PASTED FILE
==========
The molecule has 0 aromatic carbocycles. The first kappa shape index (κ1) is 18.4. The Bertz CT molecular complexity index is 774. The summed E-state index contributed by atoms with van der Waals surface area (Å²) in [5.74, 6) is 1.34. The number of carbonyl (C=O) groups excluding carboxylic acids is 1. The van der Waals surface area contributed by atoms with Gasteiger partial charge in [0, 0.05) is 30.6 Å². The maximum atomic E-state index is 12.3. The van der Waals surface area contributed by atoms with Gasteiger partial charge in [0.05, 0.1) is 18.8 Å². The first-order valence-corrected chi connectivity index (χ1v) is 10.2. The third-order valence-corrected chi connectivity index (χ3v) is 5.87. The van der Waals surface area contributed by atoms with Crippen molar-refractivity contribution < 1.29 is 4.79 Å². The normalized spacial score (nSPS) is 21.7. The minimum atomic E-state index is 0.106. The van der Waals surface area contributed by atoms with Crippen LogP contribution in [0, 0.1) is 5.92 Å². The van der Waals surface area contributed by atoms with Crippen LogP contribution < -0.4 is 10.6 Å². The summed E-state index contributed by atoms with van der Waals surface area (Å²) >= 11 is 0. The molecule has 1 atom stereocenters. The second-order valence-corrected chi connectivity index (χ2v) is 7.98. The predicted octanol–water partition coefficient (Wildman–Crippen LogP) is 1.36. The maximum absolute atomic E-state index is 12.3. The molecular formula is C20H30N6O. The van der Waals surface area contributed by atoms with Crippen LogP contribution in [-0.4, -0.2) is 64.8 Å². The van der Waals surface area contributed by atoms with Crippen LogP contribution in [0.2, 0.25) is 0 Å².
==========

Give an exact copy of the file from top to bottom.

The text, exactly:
The molecule has 0 aromatic carbocycles. The first kappa shape index (κ1) is 18.4. The Bertz CT molecular complexity index is 774. The summed E-state index contributed by atoms with van der Waals surface area (Å²) in [5.74, 6) is 1.34. The number of carbonyl (C=O) groups excluding carboxylic acids is 1. The van der Waals surface area contributed by atoms with Gasteiger partial charge in [0, 0.05) is 30.6 Å². The maximum atomic E-state index is 12.3. The van der Waals surface area contributed by atoms with Gasteiger partial charge in [0.05, 0.1) is 18.8 Å². The first-order valence-corrected chi connectivity index (χ1v) is 10.2. The third-order valence-corrected chi connectivity index (χ3v) is 5.87. The van der Waals surface area contributed by atoms with Crippen molar-refractivity contribution < 1.29 is 4.79 Å². The normalized spacial score (nSPS) is 21.7. The minimum atomic E-state index is 0.106. The van der Waals surface area contributed by atoms with Crippen LogP contribution in [0, 0.1) is 5.92 Å². The van der Waals surface area contributed by atoms with Crippen LogP contribution < -0.4 is 10.6 Å². The summed E-state index contributed by atoms with van der Waals surface area (Å²) >= 11 is 0. The molecule has 1 atom stereocenters. The second-order valence-corrected chi connectivity index (χ2v) is 7.98. The predicted octanol–water partition coefficient (Wildman–Crippen LogP) is 1.36. The maximum absolute atomic E-state index is 12.3. The molecular formula is C20H30N6O. The van der Waals surface area contributed by atoms with Crippen LogP contribution in [-0.4, -0.2) is 64.8 Å². The van der Waals surface area contributed by atoms with Crippen LogP contribution in [0.2, 0.25) is 0 Å².